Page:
This guest post is provided by Jennifer Kidwell, Esq. of Silver Spring, MD for use by The Tyra Law Firm, LLC
The estate planning process always involves looking at creative ways to use your assets in ways that match your values, priorities, and the unique circumstances of your family. While you may have heard of 529 Educational Savings plans in the context of saving for college, these can also be powerful estate planning tools under the right scenarios.
Nuts and Bolts of 529 Plans
529 plans, named after the section of the IRS code that created them, are investment accounts that provide tax incentives to saving for college. Distributions from these accounts are not taxed as long as they are used for the types of educational expenses set forth in the law - things like tuition, room and board, books, etc. There are even some qualified distributions allowable for elementary and secondary private schools (up to $10,000 per year). Because these accounts grow tax-free, they encourage adults to contribute early and often to the future education of the children in their life.
529 plans are managed by states, and Maryland, for example, offers two types of plans: a prepaid college tuition trust, in which you can “secure tomorrow's tuition at today's prices,” and a more standard investment plan, featuring a menu of portfolios to choose from. Investors aren't limited to using plans in their own states, but sometimes doing so offers additional tax advantages. Maryland offers a yearly income tax dedication of $2,500 per beneficiary or trust account for individuals or married couples filing jointly. Those contributing to these accounts can choose to make fewer, larger contributions and spread the deduction out over the following 10 years, provided you continue to pay Maryland income tax. Of course, people are welcome to contribute more than $2,500 per year per beneficiary or trust account, and the earlier in a child's life you do so, the more the investment will grow.
Yes, But, You Said Estate Planning?
Ok, on to the fun part. Not that saving for college isn't fun, but when you combine 529 plans with the federal gift tax rules, they become powerful tools for fast wealth transfers without any negative tax consequences. As of 2021, the federal gift tax exclusion is $15,000. This means that an individual can give up to $15,000 to another individual before any taxes are imposed on the gift. Married couples count as two individuals for these purposes instead of one unit; each person can give up to $15,000 per year to as many people as they'd like. Also, there's a special provision for 529 plans that allow for “superfunding” of the plans, meaning that individuals can spread out the gift exclusion amount over 5 years for contributions of over $15,000 to 529 plans.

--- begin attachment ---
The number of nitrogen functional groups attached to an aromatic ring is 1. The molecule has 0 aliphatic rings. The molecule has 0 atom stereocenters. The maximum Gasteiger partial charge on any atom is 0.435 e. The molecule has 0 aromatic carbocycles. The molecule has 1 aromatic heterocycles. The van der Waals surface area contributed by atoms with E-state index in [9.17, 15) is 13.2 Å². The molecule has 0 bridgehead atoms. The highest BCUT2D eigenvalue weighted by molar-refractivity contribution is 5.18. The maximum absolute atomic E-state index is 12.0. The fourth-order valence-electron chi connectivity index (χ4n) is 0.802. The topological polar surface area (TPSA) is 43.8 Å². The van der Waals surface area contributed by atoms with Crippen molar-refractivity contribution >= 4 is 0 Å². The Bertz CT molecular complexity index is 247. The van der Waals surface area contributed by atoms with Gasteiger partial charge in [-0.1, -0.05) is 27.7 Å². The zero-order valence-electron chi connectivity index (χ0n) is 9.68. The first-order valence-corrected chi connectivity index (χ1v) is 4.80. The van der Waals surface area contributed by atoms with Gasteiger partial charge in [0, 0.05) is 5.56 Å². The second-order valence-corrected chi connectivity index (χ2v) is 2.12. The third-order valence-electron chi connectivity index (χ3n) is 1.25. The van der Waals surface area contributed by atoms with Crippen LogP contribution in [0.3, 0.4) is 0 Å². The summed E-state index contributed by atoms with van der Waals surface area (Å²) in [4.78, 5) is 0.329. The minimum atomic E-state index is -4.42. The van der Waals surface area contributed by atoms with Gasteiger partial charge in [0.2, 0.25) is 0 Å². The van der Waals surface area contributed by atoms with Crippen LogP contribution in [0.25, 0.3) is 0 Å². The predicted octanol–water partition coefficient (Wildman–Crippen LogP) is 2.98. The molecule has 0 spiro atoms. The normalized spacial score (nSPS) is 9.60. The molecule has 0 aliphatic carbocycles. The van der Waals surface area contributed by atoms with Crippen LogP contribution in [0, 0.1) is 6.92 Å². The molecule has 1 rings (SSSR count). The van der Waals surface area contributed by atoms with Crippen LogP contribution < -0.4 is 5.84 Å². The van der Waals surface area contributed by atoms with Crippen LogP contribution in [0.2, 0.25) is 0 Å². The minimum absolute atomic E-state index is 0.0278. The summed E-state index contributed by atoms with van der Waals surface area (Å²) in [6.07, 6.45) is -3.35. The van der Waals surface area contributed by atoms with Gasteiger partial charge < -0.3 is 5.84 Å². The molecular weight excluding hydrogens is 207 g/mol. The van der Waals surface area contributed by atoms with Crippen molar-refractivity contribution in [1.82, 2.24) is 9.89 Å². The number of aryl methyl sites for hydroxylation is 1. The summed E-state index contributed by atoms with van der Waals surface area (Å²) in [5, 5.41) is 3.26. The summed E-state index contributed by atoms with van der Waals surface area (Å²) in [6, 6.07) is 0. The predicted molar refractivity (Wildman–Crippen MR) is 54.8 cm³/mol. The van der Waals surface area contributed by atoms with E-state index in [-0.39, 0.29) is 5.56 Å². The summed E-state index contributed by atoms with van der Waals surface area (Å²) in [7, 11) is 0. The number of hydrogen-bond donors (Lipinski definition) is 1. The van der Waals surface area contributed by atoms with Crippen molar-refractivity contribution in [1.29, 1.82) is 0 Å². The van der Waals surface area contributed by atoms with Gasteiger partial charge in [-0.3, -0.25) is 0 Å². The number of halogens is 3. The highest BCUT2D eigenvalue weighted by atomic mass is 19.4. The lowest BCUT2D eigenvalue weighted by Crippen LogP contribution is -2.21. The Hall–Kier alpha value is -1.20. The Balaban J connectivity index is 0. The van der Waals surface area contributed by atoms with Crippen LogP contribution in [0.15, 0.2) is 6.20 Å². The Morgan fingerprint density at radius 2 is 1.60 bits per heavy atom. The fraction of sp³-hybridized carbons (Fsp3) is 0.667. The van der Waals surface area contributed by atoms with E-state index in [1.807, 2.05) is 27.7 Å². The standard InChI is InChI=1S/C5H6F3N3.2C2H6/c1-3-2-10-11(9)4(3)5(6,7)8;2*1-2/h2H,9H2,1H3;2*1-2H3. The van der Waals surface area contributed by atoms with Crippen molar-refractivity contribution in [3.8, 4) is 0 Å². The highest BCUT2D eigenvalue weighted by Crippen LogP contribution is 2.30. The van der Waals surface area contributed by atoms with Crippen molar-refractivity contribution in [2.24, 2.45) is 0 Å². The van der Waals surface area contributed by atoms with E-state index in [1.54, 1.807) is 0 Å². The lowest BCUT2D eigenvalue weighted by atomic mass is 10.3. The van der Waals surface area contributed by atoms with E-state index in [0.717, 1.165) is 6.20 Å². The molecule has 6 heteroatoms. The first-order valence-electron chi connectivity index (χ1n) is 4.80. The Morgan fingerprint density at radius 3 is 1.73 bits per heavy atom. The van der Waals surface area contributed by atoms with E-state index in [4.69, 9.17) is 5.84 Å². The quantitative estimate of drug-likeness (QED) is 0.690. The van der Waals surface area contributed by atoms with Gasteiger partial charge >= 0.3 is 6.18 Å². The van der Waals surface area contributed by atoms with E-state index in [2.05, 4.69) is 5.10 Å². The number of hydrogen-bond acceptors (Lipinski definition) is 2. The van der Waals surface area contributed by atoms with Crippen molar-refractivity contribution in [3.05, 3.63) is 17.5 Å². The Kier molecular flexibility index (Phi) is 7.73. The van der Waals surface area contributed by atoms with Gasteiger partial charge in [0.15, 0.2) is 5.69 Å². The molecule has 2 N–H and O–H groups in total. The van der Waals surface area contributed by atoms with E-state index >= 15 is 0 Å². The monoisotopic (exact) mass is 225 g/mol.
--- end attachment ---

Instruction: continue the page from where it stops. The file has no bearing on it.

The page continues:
An individual can make 529 contributions of up to $75,000 per beneficiary all at once and without any negative tax implications, assuming the individual did not make additional gifts to the beneficiaries during those years. Let's look at an example. A couple in their 60's has 5 grandchildren. They value education and would like to invest in a college education for each of them, plus they are concerned that their estate may be approaching the 5 million dollar Maryland estate tax threshold. They want to exclude some assets from their estate while still allowing them to grow in value. Each of them can contribute up to $75,000 per beneficiary, meaning they can effectively remove $750,000 from their estate, which will grow tax-free for the benefit of their grandchildren's college and graduate education. Later that year, they are blessed with a 6th grandchild, and even though she's still a newborn being wrestled into adorable burrito outfits, her grandparents can invest another $150,000 into her education. They spread all of the respective gift exclusions over the permitted 5 years, and then they can do it again if they choose to. They get to retain control over the assets while allowing them to grow tax-free and excluding them from their estate. Win-win-win.
A Few Things to Consider
Until quite recently, one of the potential drawbacks of grandparent-funded 529 plans is that students had to disclose them on the Federal Application for Federal Student Aid (FAFSA). They could negatively impact a student's ability to qualify for financial aid. However, the FAFSA form has undergone a significant makeover to simplify it and pare it down, and as of the FAFSA for the 2023-2024 school year, which covers the years 2021 and 2022, distributions from grandparent 529s no longer are required to be disclosed. It may still be required on college-specific financial aid forms and be considered there, but the change in the FAFSA means that no complicated workarounds are necessary to keep students eligible for federal aid.
While the categories of expenses that are considered qualified withdrawals are fairly broad, there are penalties associated with withdrawing funds for non-qualified expenses. Distributions made that are not for qualified educational expenses are subject to income tax and a 10% penalty, each of which is levied against any earnings portion of the distribution. Distributions from 529s include both principal and earnings, so there will almost always be taxes on unqualified ones.
529 plans are eligible to be rolled over or shared between siblings and a host of other qualified family members, including step-siblings and cousins. The tax-free status of the growth continues as long as the transfer is done properly. If one child decides not to attend college or has substantial funds remaining in his account after he completes his education, the funds can be passed on to another family member or saved for his own children.
If you're curious to explore how 529s and other tools can contribute to your family's estate plan, contact us at The Tyra Law Firm using the form on this page.